Wheat subsidy: the cost of cheap bread

How far will he go? The price of a tonne of soft wheat, which is used to make bread, rose yesterday afternoon to 430 euros while durum wheat, used to produce pasta and couscous, cost 510 euros. In both cases, Morocco is a major importer, even more so this year given the fall in the cereal harvest.

Compared to March, wheat prices have increased by an average of 30 euros per tonne. And this boom should continue according to the forecasts of grain market traders. This is a lot for public finances, the State providing a shock absorber via the flour subsidy so as to preserve the purchasing power of households, especially the most modest, those who devote a large part of their income to the food budget. .

In order not to affect the price of bread, import duties on wheat are suspended while the import subsidy per quintal has been doubled since April, rising to 140 dirhams.

Between burning gas and flour and sugar, price support expenditure reached 10 billion dirhams (MMDH) at the end of April (source: General Treasury of the Kingdom). After only 1/3 of the year, the Treasury has already disbursed this considerable sum as compensation, ie nearly 60% of the credits provided for in the Finance Law.

Barring a hypothetical reversal of the situation in Ukraine, oil, gas and wheat should continue their wild ride. Because of geopolitical factors, the strong demand from emerging countries and China (despite the confinement of metropolitan areas) exerts upward pressure on all commodity markets.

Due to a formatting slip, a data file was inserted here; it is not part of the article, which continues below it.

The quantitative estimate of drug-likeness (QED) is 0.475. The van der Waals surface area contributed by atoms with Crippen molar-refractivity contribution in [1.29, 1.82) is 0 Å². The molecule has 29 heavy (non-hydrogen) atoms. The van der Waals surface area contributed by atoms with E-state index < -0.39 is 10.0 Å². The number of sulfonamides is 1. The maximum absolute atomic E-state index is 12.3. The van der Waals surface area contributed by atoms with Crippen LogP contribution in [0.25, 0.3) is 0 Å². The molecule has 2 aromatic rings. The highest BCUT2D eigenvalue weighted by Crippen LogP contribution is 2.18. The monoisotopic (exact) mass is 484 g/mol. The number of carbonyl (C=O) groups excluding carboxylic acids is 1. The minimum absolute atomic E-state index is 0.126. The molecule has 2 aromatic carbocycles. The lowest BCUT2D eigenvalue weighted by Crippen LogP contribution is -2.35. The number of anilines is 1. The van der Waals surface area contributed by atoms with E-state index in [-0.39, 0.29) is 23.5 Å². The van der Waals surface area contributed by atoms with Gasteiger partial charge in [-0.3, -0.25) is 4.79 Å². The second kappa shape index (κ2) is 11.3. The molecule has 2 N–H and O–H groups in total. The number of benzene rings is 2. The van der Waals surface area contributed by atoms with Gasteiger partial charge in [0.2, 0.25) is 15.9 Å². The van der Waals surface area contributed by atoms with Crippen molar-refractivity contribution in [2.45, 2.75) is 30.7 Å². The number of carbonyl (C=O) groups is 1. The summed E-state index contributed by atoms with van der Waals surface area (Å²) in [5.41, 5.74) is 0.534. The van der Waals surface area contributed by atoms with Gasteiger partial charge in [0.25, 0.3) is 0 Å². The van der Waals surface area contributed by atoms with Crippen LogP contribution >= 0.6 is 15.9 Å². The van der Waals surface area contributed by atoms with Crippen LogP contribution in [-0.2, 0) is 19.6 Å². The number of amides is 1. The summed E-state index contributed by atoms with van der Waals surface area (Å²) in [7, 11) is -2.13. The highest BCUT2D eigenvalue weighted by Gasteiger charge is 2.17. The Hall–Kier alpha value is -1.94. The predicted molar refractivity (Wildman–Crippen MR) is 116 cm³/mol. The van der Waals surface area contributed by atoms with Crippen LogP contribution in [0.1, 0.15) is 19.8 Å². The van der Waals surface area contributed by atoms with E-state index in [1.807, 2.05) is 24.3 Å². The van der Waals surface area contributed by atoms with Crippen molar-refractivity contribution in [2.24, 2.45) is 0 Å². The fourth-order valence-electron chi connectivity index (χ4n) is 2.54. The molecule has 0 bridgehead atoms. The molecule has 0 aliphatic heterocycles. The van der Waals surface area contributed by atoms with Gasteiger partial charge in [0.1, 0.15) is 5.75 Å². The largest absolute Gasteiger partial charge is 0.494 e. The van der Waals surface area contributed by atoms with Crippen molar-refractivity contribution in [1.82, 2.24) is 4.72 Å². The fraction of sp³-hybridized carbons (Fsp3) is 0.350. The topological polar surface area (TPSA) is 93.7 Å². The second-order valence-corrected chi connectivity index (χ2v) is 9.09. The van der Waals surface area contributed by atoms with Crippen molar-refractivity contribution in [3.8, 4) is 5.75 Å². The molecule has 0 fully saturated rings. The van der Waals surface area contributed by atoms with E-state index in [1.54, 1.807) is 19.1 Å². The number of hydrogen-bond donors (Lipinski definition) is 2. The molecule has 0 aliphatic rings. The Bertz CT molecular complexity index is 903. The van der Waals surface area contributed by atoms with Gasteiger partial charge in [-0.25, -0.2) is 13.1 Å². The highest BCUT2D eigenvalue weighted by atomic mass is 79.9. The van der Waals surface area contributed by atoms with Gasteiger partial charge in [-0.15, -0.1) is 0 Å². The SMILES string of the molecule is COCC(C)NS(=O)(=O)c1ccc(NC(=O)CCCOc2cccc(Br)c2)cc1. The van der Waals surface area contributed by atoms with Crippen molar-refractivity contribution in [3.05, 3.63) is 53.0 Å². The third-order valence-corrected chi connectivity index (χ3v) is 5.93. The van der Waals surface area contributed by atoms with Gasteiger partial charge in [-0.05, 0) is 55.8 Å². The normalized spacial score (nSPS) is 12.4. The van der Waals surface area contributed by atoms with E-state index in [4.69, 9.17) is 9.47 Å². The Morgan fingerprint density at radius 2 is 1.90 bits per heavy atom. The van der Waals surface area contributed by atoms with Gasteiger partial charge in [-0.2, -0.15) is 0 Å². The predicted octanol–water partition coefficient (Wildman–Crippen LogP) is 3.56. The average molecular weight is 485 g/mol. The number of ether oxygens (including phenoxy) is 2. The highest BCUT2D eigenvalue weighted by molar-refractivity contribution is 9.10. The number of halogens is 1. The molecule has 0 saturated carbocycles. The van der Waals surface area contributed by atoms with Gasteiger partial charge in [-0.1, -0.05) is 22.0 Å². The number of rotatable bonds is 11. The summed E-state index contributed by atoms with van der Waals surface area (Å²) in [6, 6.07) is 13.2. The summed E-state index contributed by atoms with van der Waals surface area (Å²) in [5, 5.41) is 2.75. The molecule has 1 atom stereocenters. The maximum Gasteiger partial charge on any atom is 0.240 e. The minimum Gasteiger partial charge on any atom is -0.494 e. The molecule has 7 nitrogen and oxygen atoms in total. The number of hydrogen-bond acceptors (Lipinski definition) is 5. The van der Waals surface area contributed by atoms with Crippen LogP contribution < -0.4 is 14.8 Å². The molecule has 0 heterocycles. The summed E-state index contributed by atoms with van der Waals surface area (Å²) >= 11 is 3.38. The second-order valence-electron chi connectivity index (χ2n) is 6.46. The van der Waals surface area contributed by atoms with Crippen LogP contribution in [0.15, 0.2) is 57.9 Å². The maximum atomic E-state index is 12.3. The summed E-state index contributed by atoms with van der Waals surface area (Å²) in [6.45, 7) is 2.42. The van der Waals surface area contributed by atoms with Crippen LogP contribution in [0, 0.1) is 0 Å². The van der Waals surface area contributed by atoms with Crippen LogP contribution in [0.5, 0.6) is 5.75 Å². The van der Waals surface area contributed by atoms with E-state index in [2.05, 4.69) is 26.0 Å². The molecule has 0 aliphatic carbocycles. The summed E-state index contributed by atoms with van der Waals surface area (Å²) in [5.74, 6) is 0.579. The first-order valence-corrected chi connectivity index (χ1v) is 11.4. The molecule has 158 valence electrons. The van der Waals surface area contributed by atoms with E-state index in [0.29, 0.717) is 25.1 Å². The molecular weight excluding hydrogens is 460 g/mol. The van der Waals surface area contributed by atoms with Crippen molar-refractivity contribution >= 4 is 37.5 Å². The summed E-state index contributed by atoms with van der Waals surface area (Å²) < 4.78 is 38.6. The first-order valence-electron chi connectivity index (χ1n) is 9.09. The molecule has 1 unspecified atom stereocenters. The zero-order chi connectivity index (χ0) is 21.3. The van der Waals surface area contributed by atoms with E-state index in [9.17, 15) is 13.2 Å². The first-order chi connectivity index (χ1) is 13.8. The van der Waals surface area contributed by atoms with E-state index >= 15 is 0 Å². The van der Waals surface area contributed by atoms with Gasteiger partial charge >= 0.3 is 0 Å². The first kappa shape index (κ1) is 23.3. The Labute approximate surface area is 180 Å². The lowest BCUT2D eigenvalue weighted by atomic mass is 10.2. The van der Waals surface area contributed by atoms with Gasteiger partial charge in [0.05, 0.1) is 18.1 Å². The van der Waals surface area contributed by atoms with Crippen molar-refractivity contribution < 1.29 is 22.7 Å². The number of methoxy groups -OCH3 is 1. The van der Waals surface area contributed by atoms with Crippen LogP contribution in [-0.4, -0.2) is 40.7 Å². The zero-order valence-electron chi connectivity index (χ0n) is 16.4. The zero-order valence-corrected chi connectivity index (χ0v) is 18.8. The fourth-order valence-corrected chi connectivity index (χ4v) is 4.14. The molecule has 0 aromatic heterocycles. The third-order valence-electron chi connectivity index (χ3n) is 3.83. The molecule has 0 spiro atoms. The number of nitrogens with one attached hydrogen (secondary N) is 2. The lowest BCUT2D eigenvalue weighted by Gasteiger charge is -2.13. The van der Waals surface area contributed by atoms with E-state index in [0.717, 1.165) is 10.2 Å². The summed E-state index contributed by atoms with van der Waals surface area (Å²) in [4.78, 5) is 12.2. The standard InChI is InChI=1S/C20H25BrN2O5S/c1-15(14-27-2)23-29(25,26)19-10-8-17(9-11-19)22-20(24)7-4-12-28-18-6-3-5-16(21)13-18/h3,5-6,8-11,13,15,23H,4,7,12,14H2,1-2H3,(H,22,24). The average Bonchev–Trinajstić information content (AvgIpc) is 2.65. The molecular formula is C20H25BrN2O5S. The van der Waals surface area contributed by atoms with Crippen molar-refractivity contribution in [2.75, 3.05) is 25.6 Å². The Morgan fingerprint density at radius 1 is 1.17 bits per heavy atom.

Even if he denies it, we do not see how the government could do without an amending finance law. Except to direct the enormous dividends that the Treasury received from the OCP to the expenses of compensation and to allow the passage a small obstacle to the principle of non-assignment of the receipts. To date, there are no concerns about the availability of wheat in Morocco. Rabat has largely secured its supplies by adjusting its orders from other suppliers, including France and Argentina.

The authorities claim to have a safety stock equivalent to five months of consumption, a level that is more than sufficient. This precautionary policy is not only due to the consequences of the war in Ukraine, but it is part of the policy of securing strategic products resulting from the Covid-19 health crisis.

With Russia and Ukraine accounting for 30% of world wheat exports, substitution by other countries was not so obvious, with Ukraine’s exporting ports or at least what is left of them, Mariupol and Odessa, being closed.

Russia and Ukraine are major players in global commodity markets, and the uncertainties surrounding the conflict have caused prices to spike, especially for wheat, maize and oilseeds, as well as fertilizers.

These increases come on top of already high prices, supported by strong demand and rising input costs caused by the covid-19 pandemic. The FAO Food Price Index last March reached its highest level (160 points) since its creation in 1990, and experienced only a slight decline in April.

And this inflation will not decrease because the forecasts for wheat exports, both for Russia and for Ukraine, have been drastically revised downwards since the start of the war. And despite increased supply from other market players, such as India and the European Union, it remains limited and prices are likely to remain high in the coming months, FAO experts predict. .

Countries that are heavily dependent on wheat imports include Egypt and Turkey, but also a number of sub-Saharan countries such as Congo, Eritrea, Madagascar, Namibia, Tanzania and Somalia. For the latter, and adding the countries of the Sahel, the FAO has already warned that at least 35 million people would be exposed to food insecurity. It sucks!

Abashi Shamamba / ECO Inspirations

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